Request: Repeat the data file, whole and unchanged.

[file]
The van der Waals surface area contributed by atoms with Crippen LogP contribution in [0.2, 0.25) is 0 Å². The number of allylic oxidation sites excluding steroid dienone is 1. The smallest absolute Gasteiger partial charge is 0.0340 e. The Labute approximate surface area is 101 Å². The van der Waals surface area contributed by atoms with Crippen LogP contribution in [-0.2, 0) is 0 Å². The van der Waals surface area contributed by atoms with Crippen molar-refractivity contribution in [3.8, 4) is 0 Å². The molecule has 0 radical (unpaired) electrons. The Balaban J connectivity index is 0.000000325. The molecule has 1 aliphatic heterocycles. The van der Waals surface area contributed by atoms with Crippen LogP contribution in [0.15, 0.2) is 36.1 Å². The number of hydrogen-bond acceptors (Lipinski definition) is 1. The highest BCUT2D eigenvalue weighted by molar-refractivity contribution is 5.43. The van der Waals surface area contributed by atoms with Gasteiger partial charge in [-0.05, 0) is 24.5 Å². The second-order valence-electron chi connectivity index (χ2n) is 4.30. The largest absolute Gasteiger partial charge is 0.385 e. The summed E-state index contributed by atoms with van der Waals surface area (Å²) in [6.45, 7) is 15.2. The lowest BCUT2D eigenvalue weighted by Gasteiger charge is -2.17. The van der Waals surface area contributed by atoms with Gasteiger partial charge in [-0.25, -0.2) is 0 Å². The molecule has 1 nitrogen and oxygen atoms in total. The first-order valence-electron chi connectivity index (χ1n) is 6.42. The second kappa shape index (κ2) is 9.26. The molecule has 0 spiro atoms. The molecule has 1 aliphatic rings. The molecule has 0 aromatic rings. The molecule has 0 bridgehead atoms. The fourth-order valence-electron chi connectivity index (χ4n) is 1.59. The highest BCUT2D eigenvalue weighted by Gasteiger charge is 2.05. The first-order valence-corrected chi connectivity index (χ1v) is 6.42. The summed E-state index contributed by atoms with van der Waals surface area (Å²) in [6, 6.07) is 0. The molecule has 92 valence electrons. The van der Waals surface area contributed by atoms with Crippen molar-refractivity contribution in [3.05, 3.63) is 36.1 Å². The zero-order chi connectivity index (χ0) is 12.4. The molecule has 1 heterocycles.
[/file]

The van der Waals surface area contributed by atoms with Crippen LogP contribution in [0.2, 0.25) is 0 Å². The number of allylic oxidation sites excluding steroid dienone is 1. The smallest absolute Gasteiger partial charge is 0.0340 e. The Labute approximate surface area is 101 Å². The van der Waals surface area contributed by atoms with Crippen LogP contribution in [-0.2, 0) is 0 Å². The van der Waals surface area contributed by atoms with Crippen molar-refractivity contribution in [3.8, 4) is 0 Å². The molecule has 0 radical (unpaired) electrons. The Balaban J connectivity index is 0.000000325. The molecule has 1 aliphatic heterocycles. The van der Waals surface area contributed by atoms with Crippen LogP contribution in [0.15, 0.2) is 36.1 Å². The number of hydrogen-bond acceptors (Lipinski definition) is 1. The highest BCUT2D eigenvalue weighted by molar-refractivity contribution is 5.43. The van der Waals surface area contributed by atoms with Gasteiger partial charge in [-0.05, 0) is 24.5 Å². The second-order valence-electron chi connectivity index (χ2n) is 4.30. The largest absolute Gasteiger partial charge is 0.385 e. The summed E-state index contributed by atoms with van der Waals surface area (Å²) in [6.45, 7) is 15.2. The lowest BCUT2D eigenvalue weighted by Gasteiger charge is -2.17. The van der Waals surface area contributed by atoms with Gasteiger partial charge in [-0.25, -0.2) is 0 Å². The molecule has 1 nitrogen and oxygen atoms in total. The first-order valence-electron chi connectivity index (χ1n) is 6.42. The second kappa shape index (κ2) is 9.26. The molecule has 0 spiro atoms. The molecule has 1 aliphatic rings. The molecule has 0 aromatic rings. The molecule has 0 bridgehead atoms. The fourth-order valence-electron chi connectivity index (χ4n) is 1.59. The highest BCUT2D eigenvalue weighted by Gasteiger charge is 2.05. The first-order valence-corrected chi connectivity index (χ1v) is 6.42. The summed E-state index contributed by atoms with van der Waals surface area (Å²) in [6, 6.07) is 0. The molecule has 92 valence electrons. The van der Waals surface area contributed by atoms with Crippen molar-refractivity contribution in [3.05, 3.63) is 36.1 Å². The zero-order chi connectivity index (χ0) is 12.4. The molecule has 1 heterocycles.